By Frank Shostak*
Once an economy falls into an economic slump and the level of unemployment begins to rise most commentators are of the view that it is the duty of the government and the central bank to step in to counter the rise in unemployment.
Some commentators are of the view that the lowering of unemployment can be achieved without any cost given that the unemployed individuals are idle. According to Paul Krugman,
If you put 100,000 Americans to work right now digging ditches, it is not as if you are taking those 100,000 workers away from other good things they might be doing. You are putting them to work when they would have been doing nothing.1
But how will this “lowering’”of unemployment be funded? Who is going to pay for this? It seems that Krugman and other commentators are of the view that funding can be easily generated by the central bank by means of printing presses.
But, contrary to Krugman and other commentators, funding is not about money as such but about real savings, which is the amount of consumer goods produced less the consumption of these goods by their owners.
Real savings sustain producers in various stages of production. When a baker trades his saved loaves of bread for potatoes, he in fact provides a means of sustenance to the potato farmer. Equally, the potato farmer provides a means of sustenance, his saved potatoes, to the baker.
In order to maintain their lives and well-being what people require is final goods and services and not money as such, which is just a medium of exchange. Money only helps to facilitate trade among producers—it does not generate any real stuff. Paraphrasing Jean-Baptiste Say, Mises wrote,
Commodities, says Say, are ultimately paid for not by money, but by other commodities. Money is merely the commonly used medium of exchange; it plays only an intermediary role. What the seller wants ultimately to receive in exchange for the commodities sold is other commodities.2
The various tools and machinery or infrastructure that people have established are for only one purpose and that is to be able to produce the final consumer goods that are required to maintain and promote their lives and well-being.
The greater the production of consumer goods, all other things being equal, the larger the pool of real savings is going to be. A larger pool of real savings can support a greater number of individuals who are going to be employed in the enhancement and the expansion of the infrastructure. This means that through the increase in real savings, a better infrastructure can be built, which sets the platform for a higher economic growth.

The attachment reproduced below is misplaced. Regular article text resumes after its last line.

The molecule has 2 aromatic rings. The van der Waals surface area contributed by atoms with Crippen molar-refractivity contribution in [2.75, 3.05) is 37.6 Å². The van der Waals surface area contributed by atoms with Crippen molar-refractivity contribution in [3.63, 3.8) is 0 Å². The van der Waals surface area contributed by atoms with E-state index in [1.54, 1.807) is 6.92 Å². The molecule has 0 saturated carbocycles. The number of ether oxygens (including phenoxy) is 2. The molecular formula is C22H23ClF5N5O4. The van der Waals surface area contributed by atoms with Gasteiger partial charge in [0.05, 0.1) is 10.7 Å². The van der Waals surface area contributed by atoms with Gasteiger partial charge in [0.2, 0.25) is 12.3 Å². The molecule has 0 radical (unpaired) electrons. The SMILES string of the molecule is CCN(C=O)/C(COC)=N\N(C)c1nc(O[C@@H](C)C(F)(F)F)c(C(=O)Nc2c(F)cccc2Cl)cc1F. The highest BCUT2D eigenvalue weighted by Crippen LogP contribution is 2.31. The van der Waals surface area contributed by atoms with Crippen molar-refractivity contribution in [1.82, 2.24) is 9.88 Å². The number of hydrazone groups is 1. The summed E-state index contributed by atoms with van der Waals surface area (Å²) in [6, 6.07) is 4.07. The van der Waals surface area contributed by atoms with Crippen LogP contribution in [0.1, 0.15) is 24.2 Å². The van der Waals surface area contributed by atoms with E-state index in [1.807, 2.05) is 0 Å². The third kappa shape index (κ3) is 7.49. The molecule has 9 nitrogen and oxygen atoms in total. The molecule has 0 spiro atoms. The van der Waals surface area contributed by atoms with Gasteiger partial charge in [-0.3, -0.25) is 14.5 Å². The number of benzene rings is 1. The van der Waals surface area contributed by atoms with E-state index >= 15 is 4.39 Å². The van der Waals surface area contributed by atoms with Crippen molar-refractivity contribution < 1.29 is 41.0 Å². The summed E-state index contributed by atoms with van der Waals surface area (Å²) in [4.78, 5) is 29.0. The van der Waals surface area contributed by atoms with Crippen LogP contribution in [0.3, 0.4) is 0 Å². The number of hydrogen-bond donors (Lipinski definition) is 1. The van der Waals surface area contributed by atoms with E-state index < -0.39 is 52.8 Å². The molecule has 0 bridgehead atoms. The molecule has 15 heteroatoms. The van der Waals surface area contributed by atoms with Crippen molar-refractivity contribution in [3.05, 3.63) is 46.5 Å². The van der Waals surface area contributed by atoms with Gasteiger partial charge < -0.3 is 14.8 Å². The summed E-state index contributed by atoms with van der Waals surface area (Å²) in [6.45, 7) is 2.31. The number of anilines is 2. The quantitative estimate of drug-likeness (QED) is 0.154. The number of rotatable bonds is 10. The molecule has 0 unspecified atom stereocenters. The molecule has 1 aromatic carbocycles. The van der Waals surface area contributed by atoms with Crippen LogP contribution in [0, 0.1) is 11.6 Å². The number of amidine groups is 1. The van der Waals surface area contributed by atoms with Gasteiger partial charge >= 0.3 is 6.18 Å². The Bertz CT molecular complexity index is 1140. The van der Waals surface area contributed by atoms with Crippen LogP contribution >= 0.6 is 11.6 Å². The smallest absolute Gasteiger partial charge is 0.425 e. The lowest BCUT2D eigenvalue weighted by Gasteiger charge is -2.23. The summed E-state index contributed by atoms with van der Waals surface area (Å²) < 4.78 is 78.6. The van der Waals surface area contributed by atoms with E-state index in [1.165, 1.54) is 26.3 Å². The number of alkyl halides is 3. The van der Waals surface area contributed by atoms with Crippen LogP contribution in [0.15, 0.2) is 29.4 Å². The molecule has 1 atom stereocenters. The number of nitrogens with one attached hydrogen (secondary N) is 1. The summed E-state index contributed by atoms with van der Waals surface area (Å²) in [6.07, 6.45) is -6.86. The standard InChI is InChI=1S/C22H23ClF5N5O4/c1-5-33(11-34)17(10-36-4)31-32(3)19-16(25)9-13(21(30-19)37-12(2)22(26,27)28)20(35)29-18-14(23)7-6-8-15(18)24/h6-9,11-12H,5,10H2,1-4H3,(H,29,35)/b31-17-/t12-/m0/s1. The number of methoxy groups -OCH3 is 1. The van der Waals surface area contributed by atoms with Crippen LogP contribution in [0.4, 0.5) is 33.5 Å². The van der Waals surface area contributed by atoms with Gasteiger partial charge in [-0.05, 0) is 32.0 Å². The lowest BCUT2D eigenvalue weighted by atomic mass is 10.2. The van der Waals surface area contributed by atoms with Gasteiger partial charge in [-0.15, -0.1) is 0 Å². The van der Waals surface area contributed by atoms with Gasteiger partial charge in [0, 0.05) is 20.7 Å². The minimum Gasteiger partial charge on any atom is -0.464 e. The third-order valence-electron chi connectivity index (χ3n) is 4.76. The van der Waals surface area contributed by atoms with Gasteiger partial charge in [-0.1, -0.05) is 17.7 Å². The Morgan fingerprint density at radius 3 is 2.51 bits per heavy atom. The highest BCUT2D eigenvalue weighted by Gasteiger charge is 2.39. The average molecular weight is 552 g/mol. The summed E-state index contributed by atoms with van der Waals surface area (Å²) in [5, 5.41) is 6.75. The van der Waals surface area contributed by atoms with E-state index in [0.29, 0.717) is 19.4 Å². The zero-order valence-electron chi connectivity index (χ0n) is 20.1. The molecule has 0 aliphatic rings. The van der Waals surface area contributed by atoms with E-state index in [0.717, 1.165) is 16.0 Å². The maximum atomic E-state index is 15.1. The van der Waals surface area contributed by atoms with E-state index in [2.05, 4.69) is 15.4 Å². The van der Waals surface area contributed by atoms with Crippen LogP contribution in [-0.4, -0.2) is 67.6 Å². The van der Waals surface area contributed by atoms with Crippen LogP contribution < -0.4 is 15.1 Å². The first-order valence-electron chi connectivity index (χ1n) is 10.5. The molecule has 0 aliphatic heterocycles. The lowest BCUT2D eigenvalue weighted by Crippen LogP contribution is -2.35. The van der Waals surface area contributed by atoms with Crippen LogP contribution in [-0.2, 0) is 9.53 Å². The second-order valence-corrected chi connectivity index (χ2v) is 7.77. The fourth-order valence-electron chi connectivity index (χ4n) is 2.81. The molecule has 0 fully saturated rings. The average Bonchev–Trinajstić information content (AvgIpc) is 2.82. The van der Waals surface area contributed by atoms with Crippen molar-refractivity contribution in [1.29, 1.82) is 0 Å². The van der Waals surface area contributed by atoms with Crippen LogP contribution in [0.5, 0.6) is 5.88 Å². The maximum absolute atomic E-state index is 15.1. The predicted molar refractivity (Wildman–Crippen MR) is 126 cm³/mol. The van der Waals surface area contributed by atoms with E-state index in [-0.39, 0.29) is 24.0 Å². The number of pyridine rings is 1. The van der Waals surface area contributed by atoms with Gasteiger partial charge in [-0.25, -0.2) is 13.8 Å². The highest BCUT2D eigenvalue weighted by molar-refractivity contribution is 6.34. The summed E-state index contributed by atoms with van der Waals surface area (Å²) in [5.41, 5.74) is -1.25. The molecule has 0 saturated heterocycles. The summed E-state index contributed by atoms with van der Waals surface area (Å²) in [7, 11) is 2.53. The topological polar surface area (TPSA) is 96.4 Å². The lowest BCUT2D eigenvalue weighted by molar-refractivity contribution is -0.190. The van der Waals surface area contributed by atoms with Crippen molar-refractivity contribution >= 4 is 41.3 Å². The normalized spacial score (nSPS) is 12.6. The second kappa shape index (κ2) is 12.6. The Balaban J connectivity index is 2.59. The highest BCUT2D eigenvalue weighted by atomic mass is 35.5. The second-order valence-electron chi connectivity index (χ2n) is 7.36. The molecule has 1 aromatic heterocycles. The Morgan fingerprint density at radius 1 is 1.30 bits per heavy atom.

The savers here are wealth generators. The savings of wealth generators are employed to fund various individuals who specialize in the making and the maintenance of the infrastructure. (Real savings also fund individuals who are engaged in the production of final consumer goods). Contrary to Krugman and other commentators, the artificial creation of employment such as digging ditches is not going to be cost-free. Various individuals employed in non-wealth-generating projects must be sustained, i.e., funded. Since government does not produce any real wealth, obviously it cannot save and therefore it cannot fund any activity. Hence for the government to engage in various activities it must divert funding, i.e., real savings, from wealth generators.
Increases in Production Are Limited by the Increase in Real Savings
Can an increase in the demand for consumer goods lead to an increase in the overall output by the multiple of the increase in demand as suggested by Krugman?
To be able to accommodate the increase in his demand for goods, a baker must have the means of payment, i.e., bread, to pay for goods and services that he desires. For instance, the baker secures five tomatoes by paying for them with the eight saved loaves of bread. Likewise, the shoemaker supports his demand for ten tomatoes with a saved pair of shoes. The tomato farmer supports his demand for bread and shoes with his saved fifteen tomatoes.